46. ntwrong said

    Steph wrote:
    I don’t really have a ‘best example’ – it’s the combination of examples and the chaotic model that are the arguement. Single examples don’t do the model justice.

    I can appreciate that. “Inference to the Best Explanation’ is the only method that does justice to ancient texts.

  47. How about reading them and appreciating what the author intended?

  48. ntwrong said

    Tom –

    If you make the rule of evidence for ancient literature that it must be confirmed by an external source in order to be historical, that’s a very high bar to get over. It has the consequence of eliminating a great deal of historical material along with nonhistorical material. Rather than approaching the Son of Man sayings (or any other Jesus sayings) on a one-by-one basis, my method would be to assess the internal likelihood of these sayings being genuine against the full context of the Gospels, other Christian documents, the social phenomenon of the early Church, etc. The abductive method does not care if we can’t identify which precise parts are historical or not, or what was the historical core of Jesus’ message, etc. Even though we may lack corroborating evidence for Jesus-material, such a method does not conclude the material is pure fiction like a logical positivist would. It also doesn’t precede from “assumptions”, as you keep repeating, but from an attempt to make the best sense of the available evidence. In abduction I make no assumptions I can’t support. But that doesn’t mean I should test each and every bit of data against a positivist standard.

    When I said there’s many who generally agree about the Son of Man, I wasn’t making any appeal to the current state of scholarship. You misunderstood the point I was making. I was just contradicting your statement that it was “interesting and refreshingly original (at least I don’t recall anybody else submitting this conclusion)”. I don’t feel forced to accept any particular “presuppositions”, but want to test each and any conclusion according to the best explanation of the data. I want to test the historicity of Jesus. And I do. Nothing is “unexplainable” under your theory that Jesus did not exist, but it is not the “best explanation”.

    In terms of Genre, Mark (as the first Gospel) is a mixture of biography (a subset of historiography, tending towards the inclusion of more legendary material) and preaching. This is determined by comparison with all other texts. It doesn’t read like any mythography I know. I agree if you can’t see anything historiographic about the Gospels, then it is logical for you not to accept its attempt to include some degree of historical content. But I can’t see how you can read Mark as entirely different from broadly contemporary works with historiographic content. Mark is more a Pausanias than a Thucydides. But he’s not writing a legend narrative.

    When making an inference to the best explanation, I compare various hypotheses which I am aware of or have formulated myself. Looking at the data in its entirety, I wonder whether it is best explained by a historical figure who at least had a few minimum characteristics of the Jesus of the Gospels, Paul’s letters, other early Christian literature such as the Ascension of Isaiah or Revelation. It doesn’t much matter what these are precisely, but a person claiming to be an Enochic Son of Man, from Galilee, named Jesus, dying in Jerusalem, is a good set of characteristics. The ‘Son of Man’ title doesn’t make much sense to non-Aramaic speakers, but is always replaced with other images of supremely powerful divine intermediaries — so it is a constant in the literature. The (contradictory) apologetics by Matthew and Luke for Jesus’ Davidic birth, while coming from Galilee, is best explained by a problem with a historical Galilean figure’s Galilean birth. The prevalence of the death in Jerusalem tradition, together with the succession of Jesus’ two brothers at the head of the early church, makes that most probable. There is no good reason to prefer a merely legendary origin for the name Jesus. The most economical explanation for data such as this (and another group of data could suffice) is that there was a real historical Jesus behind the traditions about him.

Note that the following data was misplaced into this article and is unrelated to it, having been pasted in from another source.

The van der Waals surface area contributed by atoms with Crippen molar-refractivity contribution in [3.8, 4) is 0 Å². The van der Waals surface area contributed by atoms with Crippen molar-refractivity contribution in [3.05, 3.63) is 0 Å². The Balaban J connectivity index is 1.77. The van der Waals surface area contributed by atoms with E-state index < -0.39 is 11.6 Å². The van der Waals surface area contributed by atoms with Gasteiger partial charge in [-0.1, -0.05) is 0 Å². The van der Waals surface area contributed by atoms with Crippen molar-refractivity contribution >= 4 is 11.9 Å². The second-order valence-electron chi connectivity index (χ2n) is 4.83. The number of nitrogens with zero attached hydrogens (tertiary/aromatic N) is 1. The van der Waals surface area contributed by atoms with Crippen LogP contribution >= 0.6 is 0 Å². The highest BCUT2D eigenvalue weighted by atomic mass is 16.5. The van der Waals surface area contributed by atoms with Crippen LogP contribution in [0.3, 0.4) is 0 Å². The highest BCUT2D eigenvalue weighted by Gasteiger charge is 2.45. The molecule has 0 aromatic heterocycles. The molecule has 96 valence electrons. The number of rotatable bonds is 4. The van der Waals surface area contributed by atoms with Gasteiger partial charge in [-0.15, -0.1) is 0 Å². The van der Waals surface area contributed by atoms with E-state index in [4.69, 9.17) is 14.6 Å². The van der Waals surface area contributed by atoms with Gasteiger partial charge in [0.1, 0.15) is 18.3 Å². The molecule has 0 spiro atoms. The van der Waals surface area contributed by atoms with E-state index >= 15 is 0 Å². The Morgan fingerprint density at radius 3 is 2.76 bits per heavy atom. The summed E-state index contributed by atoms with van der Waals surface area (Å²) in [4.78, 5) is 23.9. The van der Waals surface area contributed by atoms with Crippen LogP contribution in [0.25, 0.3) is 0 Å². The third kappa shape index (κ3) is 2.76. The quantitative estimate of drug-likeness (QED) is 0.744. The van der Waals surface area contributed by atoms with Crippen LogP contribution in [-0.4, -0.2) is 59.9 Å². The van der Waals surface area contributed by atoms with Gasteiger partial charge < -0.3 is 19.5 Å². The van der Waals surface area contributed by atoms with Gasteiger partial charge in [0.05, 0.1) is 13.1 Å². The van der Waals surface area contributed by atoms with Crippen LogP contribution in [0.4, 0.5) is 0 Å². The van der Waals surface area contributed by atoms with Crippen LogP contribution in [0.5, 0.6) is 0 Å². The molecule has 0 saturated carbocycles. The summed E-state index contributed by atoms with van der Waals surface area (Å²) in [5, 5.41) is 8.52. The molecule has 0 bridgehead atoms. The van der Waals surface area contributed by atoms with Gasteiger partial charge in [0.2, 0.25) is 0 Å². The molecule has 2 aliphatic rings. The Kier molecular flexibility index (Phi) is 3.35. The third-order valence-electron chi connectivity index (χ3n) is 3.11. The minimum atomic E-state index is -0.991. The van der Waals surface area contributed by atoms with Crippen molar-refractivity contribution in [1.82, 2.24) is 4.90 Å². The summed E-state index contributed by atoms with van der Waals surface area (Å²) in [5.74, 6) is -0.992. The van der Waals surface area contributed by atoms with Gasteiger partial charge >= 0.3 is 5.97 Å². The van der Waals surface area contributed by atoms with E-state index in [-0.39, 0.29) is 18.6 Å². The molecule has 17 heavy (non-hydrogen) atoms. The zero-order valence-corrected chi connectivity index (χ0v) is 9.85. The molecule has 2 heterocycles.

Much of the variations in historical Jesuses stems not from historical attempts to reconstruct him, but from pious attempts to rescue Jesus from end-time apocalyptic lunacy (nineteenth century liberalism, the Jesus Seminar), or from other first-century Jewish traits not presently in fashion — for believers. Believers who can no longer believe the orthodox creeds, but still desperately want to cling onto some form of Jesus. It is these believers who have written the historical Jesus accounts from the beginning, not mere historians. It is Christians and Jews who have mostly been interested in the historical Jesus. Given the distance of time since AD30, and the propensity of people to fill that gap with their own desires, and the coincidence of historically reconstructed Jesuses with the times in which they are posited, the variances we find are fully explained without having to suggest that the sources are entirely fictional.

  49. ntwrong said

    Can you suggest an ancient legend-text which is, when taken as a whole, comparable in genre to the Gospel of Mark?

    To me, Mark is comparable to bad historiography (Pausanias, etc). But if you find a purely legendary text without any historical content, I might be persuaded otherwise. If you give me more than one, that’d be good, too. Half a dozen would be swell. Not just bits of texts, mind you. Whole works.